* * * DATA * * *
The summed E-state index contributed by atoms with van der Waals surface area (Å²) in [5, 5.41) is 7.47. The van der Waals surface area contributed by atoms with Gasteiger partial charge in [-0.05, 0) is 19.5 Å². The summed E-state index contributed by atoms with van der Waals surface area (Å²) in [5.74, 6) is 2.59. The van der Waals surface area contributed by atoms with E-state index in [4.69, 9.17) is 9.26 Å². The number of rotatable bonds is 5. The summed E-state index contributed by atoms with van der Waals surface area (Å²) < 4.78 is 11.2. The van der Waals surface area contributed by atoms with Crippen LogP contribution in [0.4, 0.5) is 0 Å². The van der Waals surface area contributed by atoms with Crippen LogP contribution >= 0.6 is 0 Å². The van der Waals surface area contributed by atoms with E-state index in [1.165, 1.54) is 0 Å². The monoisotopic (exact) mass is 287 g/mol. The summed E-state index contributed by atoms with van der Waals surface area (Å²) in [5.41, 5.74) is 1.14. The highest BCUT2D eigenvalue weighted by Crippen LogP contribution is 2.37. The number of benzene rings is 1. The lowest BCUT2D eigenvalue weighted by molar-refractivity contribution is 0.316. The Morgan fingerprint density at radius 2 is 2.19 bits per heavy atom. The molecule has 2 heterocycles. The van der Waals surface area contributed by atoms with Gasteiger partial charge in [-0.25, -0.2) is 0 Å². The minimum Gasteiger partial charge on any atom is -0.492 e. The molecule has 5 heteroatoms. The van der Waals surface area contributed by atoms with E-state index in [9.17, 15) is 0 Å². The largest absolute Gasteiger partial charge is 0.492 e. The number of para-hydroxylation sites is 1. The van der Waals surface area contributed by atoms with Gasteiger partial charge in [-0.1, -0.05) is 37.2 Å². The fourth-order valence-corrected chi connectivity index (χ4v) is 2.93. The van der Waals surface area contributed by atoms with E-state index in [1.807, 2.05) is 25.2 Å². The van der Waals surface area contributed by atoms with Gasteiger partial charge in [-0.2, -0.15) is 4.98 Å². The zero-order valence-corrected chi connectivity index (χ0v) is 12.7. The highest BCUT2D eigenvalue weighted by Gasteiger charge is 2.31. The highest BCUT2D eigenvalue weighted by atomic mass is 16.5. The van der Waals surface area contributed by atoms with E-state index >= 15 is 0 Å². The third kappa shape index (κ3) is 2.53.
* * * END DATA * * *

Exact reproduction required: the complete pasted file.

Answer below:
The summed E-state index contributed by atoms with van der Waals surface area (Å²) in [5, 5.41) is 7.47. The van der Waals surface area contributed by atoms with Gasteiger partial charge in [-0.05, 0) is 19.5 Å². The summed E-state index contributed by atoms with van der Waals surface area (Å²) in [5.74, 6) is 2.59. The van der Waals surface area contributed by atoms with E-state index in [4.69, 9.17) is 9.26 Å². The number of rotatable bonds is 5. The summed E-state index contributed by atoms with van der Waals surface area (Å²) < 4.78 is 11.2. The van der Waals surface area contributed by atoms with Crippen LogP contribution in [0.4, 0.5) is 0 Å². The van der Waals surface area contributed by atoms with Crippen LogP contribution >= 0.6 is 0 Å². The van der Waals surface area contributed by atoms with E-state index in [1.165, 1.54) is 0 Å². The monoisotopic (exact) mass is 287 g/mol. The summed E-state index contributed by atoms with van der Waals surface area (Å²) in [5.41, 5.74) is 1.14. The highest BCUT2D eigenvalue weighted by Crippen LogP contribution is 2.37. The number of benzene rings is 1. The lowest BCUT2D eigenvalue weighted by molar-refractivity contribution is 0.316. The Morgan fingerprint density at radius 2 is 2.19 bits per heavy atom. The molecule has 2 heterocycles. The van der Waals surface area contributed by atoms with Gasteiger partial charge in [-0.25, -0.2) is 0 Å². The minimum Gasteiger partial charge on any atom is -0.492 e. The molecule has 5 heteroatoms. The van der Waals surface area contributed by atoms with E-state index in [9.17, 15) is 0 Å². The largest absolute Gasteiger partial charge is 0.492 e. The number of para-hydroxylation sites is 1. The van der Waals surface area contributed by atoms with Gasteiger partial charge in [-0.1, -0.05) is 37.2 Å². The fourth-order valence-corrected chi connectivity index (χ4v) is 2.93. The van der Waals surface area contributed by atoms with E-state index in [1.807, 2.05) is 25.2 Å². The van der Waals surface area contributed by atoms with Gasteiger partial charge in [-0.2, -0.15) is 4.98 Å². The zero-order valence-corrected chi connectivity index (χ0v) is 12.7. The highest BCUT2D eigenvalue weighted by Gasteiger charge is 2.31. The highest BCUT2D eigenvalue weighted by atomic mass is 16.5. The van der Waals surface area contributed by atoms with E-state index >= 15 is 0 Å². The third kappa shape index (κ3) is 2.53.